Furthermore, it is found preferable to improve the reduction of MnCl2 in the growth zone. Table 1 also shows the concentration ratio of Cl to Mn in an electroluminescent thin film. (The Cl concentration is measured with the fluorescent X-ray analysis and it is expressed as a relative value). As is apparent from this data, in the case where the carrier gas is an inert gas such as He or Ar, the amount of Cl taken into the film is larger than in the case of H2 carrier gas. This is understood that when the carrier gas is H2 gas, MnCl2 transported onto the substrate and attached thereto is reduced by H2 gas (the reverse reaction of the above-mentioned chemical reaction formula (2)), and Mn finally produced is taken into a ZnS film, whereas in the case of He or Ar gas, the above-mentioned reaction hardly takes place so that a larger amount of Cl ions are taken into an electroluminescent film. This is considered to be a cause for lowering the crystallinity in the case of an inert gas.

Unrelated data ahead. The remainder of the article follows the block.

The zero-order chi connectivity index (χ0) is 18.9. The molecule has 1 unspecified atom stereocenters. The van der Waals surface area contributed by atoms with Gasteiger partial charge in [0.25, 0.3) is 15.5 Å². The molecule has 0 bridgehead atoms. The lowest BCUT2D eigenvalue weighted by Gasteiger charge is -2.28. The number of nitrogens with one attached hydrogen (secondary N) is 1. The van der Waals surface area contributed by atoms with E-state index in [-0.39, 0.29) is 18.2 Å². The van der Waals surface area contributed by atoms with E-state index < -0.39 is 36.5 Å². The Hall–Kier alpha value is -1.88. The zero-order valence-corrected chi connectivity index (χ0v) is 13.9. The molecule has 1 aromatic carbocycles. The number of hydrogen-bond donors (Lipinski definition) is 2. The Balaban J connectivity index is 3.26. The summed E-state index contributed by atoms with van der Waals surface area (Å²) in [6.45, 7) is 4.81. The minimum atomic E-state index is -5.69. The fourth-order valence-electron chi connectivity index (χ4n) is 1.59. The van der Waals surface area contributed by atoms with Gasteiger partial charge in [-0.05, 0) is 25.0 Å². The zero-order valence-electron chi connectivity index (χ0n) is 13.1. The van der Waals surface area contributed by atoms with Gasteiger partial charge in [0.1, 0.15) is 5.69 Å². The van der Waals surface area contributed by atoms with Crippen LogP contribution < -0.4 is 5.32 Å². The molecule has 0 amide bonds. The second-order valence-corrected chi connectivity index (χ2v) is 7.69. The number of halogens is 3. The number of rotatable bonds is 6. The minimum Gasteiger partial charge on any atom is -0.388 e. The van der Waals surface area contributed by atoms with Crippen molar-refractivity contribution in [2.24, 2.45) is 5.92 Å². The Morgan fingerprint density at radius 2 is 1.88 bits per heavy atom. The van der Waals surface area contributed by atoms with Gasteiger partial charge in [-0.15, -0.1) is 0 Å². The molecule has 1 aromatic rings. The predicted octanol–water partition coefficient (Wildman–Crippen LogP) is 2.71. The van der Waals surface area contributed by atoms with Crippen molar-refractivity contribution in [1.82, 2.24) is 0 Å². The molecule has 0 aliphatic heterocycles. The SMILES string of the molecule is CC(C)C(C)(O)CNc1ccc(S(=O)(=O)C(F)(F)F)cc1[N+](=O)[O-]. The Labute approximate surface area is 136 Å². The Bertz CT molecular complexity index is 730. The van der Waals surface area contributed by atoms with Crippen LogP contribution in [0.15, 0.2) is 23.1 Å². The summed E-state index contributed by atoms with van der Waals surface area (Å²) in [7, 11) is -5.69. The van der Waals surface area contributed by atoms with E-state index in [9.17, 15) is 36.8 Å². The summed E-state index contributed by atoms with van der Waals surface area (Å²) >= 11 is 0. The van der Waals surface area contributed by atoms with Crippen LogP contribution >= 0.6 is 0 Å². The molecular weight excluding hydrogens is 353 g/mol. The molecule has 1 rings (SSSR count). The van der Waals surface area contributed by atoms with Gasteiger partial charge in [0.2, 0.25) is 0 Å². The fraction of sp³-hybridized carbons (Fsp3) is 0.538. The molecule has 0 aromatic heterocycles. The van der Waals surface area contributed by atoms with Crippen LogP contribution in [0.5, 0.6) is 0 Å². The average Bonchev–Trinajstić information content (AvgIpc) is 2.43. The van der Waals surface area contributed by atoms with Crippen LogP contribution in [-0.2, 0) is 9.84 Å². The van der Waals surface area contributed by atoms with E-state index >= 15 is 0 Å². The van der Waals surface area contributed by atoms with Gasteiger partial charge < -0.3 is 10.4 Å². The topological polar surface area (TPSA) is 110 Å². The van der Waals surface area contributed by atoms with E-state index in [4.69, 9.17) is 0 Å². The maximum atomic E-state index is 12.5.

According to the results of the experiments and the analyses described above, it is found preferable to suppress the generation of H2 S gas in the source zone and to facilitate the reduction of MnCl2 in the growth zone in order to accomplish doping of Mn of a higher concentration and to obtain better crystallinity. Therefore, an inert gas is employed as the carrier gas so as not to cause the reaction shown in the formula (2), and a (third) gas passage for feeding the gas is provided by bypassing the source zone from the upstream side of the reaction tube to the downstream side, and a reducing gas is supplied to the growth zone through the third gas passage. In this arrangement, the generation of H2 S gas is suppressed by the use of the inert gas, and the total amount of MnCl2 is maintained during the transport. Therefore, the doping rate and the reproducibility of Mn concentration are improved. Furthermore, the partial pressure of the reducing gas is increased in the low temperature growth zone G, which results in the suppression of inclusion of impurities. Therefore, the crystallinity of a grown film is improved.